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Supreme court forces halt on multi-billion dollar project: 'A victory for the wellbeing of society and nature'

"It's remarkable that the first climate court case in Estonia – and in the Baltics – ended in a win."

"It’s remarkable that the first climate court case in Estonia – and in the Baltics – ended in a win."

Photo Credit: iStock

Estonian environmentalists recently celebrated a win after the country's supreme court ordered state energy company Enefit to halt construction of a shale oil facility. 

Activists like Kertu Birgit Anton, with a branch of the organization Fridays for Future, took the municipality of Narva-Jõesuu to court, alleging that the building permit it granted breached international climate agreements, the Guardian reported.

Ultimately, the court ruled that Narva-Jõesuu had sufficiently assessed the climate impact but not the environmental impact on the Puhatu nature reserve, located on one of Estonia's largest wetlands. The ecosystem provides habitat to a number of rare species and is protected by the EU's birds and habitats directive.

This was the first-of-its-kind ruling in Estonia, according to reporting from the Guardian. While the country has no climate law, it is committed to the EU's target of climate neutrality by 2050, said the news outlet.

"It's remarkable that the first climate court case in Estonia — and in the Baltics — ended in a win," Anton said, according to the Guardian. "Every ton of greenhouse gases that we keep out of the atmosphere is a victory for the wellbeing of society and nature."

It's also part of a growing trend for climate lawsuits across the globe. In June 2023, the U.S. saw its first climate trial after 16 Montana youths alleged that the state encouraged dirty fuel extraction and was violating their right to a "clean and healthy environment."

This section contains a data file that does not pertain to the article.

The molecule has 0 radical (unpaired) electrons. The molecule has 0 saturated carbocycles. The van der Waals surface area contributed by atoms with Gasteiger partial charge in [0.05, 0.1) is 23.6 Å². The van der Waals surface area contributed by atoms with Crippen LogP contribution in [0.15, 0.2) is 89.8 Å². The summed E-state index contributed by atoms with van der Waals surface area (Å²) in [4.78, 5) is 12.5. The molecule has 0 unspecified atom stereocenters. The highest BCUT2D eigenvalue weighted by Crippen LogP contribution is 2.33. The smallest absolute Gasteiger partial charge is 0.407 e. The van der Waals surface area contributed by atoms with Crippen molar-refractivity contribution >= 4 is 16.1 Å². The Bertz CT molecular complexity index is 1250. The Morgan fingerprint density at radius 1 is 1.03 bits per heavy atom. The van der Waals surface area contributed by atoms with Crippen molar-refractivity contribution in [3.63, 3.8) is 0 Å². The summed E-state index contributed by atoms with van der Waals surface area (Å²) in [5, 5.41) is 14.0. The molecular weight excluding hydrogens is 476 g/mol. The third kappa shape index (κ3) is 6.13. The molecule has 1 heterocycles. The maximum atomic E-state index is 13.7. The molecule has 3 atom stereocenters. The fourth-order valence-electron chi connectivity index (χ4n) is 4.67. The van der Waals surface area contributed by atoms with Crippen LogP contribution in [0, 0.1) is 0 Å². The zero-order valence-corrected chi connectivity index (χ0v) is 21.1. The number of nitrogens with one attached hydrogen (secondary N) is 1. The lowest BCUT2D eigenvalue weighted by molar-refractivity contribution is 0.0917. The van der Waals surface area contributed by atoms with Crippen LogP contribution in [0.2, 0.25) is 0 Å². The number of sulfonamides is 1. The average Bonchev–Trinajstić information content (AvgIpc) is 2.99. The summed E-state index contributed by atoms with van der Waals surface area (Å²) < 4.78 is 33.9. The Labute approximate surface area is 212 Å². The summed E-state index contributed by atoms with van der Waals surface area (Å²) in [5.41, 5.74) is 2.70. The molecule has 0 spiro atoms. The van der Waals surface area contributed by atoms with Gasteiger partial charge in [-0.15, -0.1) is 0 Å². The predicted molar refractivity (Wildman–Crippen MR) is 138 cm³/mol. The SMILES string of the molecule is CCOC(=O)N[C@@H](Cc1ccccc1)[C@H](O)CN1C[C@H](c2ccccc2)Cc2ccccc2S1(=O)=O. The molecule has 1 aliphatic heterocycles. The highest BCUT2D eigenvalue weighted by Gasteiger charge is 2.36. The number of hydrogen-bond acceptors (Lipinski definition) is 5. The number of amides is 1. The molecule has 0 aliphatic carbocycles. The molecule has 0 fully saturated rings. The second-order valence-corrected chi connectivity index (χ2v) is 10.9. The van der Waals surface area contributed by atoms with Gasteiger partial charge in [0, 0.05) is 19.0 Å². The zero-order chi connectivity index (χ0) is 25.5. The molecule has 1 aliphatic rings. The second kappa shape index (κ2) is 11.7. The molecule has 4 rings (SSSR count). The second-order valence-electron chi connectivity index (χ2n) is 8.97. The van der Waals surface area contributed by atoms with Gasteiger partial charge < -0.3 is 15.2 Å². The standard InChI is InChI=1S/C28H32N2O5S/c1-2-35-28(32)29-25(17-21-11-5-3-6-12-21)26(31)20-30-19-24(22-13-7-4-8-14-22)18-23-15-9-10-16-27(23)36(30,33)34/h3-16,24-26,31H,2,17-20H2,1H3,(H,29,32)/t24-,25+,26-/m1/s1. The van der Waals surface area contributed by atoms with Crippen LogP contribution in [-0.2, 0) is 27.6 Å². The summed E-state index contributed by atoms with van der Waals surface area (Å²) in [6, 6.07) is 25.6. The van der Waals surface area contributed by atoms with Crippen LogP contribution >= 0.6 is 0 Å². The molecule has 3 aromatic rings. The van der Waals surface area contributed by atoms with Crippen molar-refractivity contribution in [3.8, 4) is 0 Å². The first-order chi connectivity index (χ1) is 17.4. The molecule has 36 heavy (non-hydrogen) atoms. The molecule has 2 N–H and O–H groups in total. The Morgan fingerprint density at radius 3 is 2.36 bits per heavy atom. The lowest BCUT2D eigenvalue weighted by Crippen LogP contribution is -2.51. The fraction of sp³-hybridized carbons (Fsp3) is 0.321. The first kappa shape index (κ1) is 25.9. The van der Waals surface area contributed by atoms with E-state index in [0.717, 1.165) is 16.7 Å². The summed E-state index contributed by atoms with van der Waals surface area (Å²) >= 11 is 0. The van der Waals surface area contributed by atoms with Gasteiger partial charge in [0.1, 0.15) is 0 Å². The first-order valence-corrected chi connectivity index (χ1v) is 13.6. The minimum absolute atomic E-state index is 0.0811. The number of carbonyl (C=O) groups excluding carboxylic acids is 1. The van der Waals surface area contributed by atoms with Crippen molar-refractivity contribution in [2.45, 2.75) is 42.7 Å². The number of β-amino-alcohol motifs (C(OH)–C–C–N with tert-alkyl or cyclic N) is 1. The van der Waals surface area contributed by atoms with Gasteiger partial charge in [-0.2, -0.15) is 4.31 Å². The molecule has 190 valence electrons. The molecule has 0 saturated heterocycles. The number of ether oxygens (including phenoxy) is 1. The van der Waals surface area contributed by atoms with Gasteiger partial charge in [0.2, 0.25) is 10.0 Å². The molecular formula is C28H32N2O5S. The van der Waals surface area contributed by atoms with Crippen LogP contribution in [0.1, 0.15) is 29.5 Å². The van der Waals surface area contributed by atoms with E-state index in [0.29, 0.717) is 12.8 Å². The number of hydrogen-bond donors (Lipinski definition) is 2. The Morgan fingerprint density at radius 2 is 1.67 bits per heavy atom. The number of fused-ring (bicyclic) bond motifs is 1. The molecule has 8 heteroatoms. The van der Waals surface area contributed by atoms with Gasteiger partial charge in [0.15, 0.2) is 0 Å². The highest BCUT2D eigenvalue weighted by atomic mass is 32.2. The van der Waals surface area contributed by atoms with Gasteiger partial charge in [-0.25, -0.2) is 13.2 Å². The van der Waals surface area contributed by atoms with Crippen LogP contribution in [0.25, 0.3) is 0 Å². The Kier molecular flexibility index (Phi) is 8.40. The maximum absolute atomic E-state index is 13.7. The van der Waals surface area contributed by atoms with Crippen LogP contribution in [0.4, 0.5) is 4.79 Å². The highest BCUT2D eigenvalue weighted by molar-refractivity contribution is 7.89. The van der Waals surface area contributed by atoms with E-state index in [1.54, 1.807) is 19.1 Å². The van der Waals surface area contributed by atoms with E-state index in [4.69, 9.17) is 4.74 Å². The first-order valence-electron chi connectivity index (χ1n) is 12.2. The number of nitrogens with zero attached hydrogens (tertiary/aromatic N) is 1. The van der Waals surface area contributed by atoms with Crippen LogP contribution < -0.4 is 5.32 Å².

Likewise, a group of senior women in Switzerland took action against their government for failing to protect them from a warming planet. This followed a record-breaking heat wave in Europe that disproportionately impacted older women. According to a paper in Nature Medicine, of the 61,000 people killed by the extreme temperatures, women older than 80 were overrepresented.

As the planet continues to warm, we can expect more devastating heat waves, mudslides, tropical storms, and wildfires. Some cities, like Los Angeles and Phoenix, are trying to better protect their residents from the heat by implementing "cool pavement," which can lower surface and air temperatures.  

The recent Estonian ruling is a win for the environment, as shale oil requires fracking. This is a controversial process that endangers wildlife, pollutes groundwater and surface water, destroys wild land, and uses significant amounts of water, as The Wilderness Society noted. 

However, it's not necessarily the end of the line for Enefit's new facility. Municipality representative Alan Tasar said authorities would work on revising the plan to eliminate deficiencies as soon as possible. 

"A significant part of our residents are directly or indirectly related to the large companies here," he said, per the Guardian. "Their extinction would spell disaster for the region."

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